The organisation that represents barristers in England and Wales, The Bar Council, has called for an urgent overhaul of legal aid that it believes has “failed” by making the legal system even more unfair and inefficient – despite being intended to allow more people access to support in court.
In responding to calls from the Ministry of Justice for evidence ahead of its review of 2012’s Legal Aid, Sentencing and Punishment of Offenders Act (LASPO), the council surveyed and interviewed barristers for research, and uncovered statistics which it says has left it with “grave concerns”.
Among these were:
- More than 91 per cent of respondents reported the number of individuals struggling to get access to legal advice and representation had increased or risen significantly
- 91 per cent of respondents reported a significant increase in the number of litigants attempting to represent themselves in court in family cases; and 77 per cent of respondents reported a significant increase in the number of litigants doing the same in civil cases
- 77 per cent saw a significant delay in family court cases because of the increase in litigants in person
- Almost 25 per cent of respondents have stopped doing legal aid work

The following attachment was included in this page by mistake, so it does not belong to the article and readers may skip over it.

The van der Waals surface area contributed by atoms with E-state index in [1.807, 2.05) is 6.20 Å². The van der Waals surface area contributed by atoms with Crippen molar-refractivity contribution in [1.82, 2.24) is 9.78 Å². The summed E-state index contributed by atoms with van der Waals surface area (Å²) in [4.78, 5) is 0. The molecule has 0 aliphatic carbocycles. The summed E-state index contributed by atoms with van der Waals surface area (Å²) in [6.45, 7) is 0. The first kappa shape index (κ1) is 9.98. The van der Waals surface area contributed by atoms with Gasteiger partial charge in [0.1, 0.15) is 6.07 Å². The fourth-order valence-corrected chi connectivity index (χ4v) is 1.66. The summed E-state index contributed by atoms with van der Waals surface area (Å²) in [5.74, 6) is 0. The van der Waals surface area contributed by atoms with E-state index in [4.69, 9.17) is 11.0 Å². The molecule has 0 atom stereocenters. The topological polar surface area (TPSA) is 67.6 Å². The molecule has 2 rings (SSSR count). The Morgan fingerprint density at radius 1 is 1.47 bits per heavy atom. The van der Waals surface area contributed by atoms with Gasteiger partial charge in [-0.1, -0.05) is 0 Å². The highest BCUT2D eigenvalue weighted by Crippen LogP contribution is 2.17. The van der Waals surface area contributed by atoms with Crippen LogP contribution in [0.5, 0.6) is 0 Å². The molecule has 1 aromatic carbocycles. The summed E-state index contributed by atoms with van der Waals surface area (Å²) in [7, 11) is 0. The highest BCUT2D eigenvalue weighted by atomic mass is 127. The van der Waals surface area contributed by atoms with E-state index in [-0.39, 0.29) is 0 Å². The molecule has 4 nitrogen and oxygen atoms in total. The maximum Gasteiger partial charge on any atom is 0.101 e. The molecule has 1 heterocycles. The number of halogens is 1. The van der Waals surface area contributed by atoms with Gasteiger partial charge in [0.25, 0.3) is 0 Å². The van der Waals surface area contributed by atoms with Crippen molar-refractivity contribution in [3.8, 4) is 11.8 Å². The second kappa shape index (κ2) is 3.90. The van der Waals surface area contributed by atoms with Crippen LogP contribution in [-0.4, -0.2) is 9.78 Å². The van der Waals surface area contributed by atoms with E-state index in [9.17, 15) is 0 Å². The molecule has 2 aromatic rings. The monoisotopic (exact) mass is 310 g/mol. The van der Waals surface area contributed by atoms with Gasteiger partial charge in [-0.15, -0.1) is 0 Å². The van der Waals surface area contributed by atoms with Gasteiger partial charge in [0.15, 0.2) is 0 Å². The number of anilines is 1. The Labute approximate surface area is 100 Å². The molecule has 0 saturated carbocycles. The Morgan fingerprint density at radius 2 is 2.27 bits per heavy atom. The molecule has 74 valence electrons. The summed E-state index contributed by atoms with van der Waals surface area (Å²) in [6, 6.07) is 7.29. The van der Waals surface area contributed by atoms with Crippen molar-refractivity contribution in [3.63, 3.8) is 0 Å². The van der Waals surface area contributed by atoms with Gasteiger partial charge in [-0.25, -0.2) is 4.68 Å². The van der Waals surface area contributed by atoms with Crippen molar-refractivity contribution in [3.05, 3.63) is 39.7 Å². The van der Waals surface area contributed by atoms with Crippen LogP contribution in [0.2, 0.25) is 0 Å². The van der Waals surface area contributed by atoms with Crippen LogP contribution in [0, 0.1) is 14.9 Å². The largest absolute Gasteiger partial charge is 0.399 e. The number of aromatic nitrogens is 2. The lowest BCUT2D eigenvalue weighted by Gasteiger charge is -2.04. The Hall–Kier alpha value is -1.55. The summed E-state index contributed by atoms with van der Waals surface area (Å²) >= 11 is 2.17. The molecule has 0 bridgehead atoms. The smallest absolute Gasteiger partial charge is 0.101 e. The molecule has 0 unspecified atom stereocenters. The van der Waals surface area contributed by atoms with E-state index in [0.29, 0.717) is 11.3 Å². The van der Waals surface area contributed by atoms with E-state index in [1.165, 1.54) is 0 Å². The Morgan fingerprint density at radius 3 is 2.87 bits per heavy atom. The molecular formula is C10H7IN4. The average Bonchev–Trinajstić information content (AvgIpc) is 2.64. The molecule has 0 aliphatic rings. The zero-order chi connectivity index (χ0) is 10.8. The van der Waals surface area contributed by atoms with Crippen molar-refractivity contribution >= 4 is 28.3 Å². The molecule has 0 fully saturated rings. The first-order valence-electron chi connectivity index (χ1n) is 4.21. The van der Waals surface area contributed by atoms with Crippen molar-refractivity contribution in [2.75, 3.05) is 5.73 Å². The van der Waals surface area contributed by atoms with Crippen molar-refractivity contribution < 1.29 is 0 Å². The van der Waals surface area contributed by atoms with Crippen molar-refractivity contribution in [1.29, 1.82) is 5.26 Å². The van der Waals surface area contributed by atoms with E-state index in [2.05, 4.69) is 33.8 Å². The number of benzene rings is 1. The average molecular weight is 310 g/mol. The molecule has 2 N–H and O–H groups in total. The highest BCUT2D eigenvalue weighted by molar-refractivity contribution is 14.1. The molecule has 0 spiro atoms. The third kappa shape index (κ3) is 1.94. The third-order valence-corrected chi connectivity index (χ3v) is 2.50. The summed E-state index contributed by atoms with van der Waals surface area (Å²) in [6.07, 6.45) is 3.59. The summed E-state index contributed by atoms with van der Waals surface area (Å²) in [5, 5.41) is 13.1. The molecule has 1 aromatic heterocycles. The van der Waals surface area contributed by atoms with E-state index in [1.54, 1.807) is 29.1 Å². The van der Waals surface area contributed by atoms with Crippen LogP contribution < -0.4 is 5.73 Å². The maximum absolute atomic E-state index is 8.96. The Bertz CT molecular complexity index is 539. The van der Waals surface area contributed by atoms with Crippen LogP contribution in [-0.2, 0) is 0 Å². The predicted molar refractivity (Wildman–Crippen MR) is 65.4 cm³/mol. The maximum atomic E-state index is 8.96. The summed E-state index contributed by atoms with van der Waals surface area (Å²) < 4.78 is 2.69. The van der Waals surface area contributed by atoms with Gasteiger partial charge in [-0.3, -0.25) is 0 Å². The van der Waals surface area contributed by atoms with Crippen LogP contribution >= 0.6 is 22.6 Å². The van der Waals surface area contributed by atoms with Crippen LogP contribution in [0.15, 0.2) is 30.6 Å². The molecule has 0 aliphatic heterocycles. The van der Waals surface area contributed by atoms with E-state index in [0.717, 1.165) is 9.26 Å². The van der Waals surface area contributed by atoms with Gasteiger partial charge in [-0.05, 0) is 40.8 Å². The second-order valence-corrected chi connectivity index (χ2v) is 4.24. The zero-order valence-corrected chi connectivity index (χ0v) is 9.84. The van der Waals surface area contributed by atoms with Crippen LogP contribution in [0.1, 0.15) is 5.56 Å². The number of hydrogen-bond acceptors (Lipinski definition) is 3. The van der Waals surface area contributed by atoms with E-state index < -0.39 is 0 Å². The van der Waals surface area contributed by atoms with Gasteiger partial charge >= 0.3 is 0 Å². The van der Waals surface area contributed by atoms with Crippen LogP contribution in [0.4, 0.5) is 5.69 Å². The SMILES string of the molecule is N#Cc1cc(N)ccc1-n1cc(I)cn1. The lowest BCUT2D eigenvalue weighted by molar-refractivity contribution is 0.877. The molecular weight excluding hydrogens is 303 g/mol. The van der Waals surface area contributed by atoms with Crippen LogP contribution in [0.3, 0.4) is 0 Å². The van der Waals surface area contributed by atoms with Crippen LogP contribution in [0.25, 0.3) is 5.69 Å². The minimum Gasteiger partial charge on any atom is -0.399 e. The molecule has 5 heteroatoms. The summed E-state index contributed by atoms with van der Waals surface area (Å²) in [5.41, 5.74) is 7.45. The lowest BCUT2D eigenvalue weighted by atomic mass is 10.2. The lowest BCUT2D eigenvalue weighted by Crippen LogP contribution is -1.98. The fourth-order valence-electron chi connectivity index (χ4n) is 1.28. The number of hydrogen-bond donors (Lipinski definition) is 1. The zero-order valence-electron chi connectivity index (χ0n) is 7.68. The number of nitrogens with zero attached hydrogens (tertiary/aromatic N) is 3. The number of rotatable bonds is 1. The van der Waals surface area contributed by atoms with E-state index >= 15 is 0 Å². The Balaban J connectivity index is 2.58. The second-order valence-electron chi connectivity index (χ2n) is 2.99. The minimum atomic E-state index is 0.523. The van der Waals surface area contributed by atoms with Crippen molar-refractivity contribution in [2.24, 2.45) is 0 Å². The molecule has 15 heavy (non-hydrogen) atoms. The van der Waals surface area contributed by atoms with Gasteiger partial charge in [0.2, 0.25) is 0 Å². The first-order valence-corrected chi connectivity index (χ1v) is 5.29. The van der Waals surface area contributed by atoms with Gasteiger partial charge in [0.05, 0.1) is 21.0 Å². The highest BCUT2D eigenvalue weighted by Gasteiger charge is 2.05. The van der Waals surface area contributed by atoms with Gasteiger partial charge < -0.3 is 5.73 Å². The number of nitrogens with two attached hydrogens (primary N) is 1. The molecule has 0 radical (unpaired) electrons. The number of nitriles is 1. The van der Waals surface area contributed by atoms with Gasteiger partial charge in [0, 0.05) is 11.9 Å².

- 48 per cent of barristers surveyed do less legal aid work than before
Bar Council chair Andrew Walker QC said: “LASPO has not just failed: it has caused untold damage to our justice system and to access to justice.
“The ministry and the government cannot and must not hide from this. The review itself cannot and must not gloss over what barristers and other legal professionals, the judiciary and the public are seeing happening in our courts. The fact there are significant delays in the family and civil courts is a red flag. For those at the frontline, the results are clear: the true costs of LASPO, and the harm it has caused, are far greater than the government has admitted. We need a significant change of direction to rectify five years of failure.”
The Bar Council has called for steps to be take urgently to rectify the issues, such as reversing the “innocence tax” on those acquitted of criminal offences who are unable fully to pay for a privately funded defence.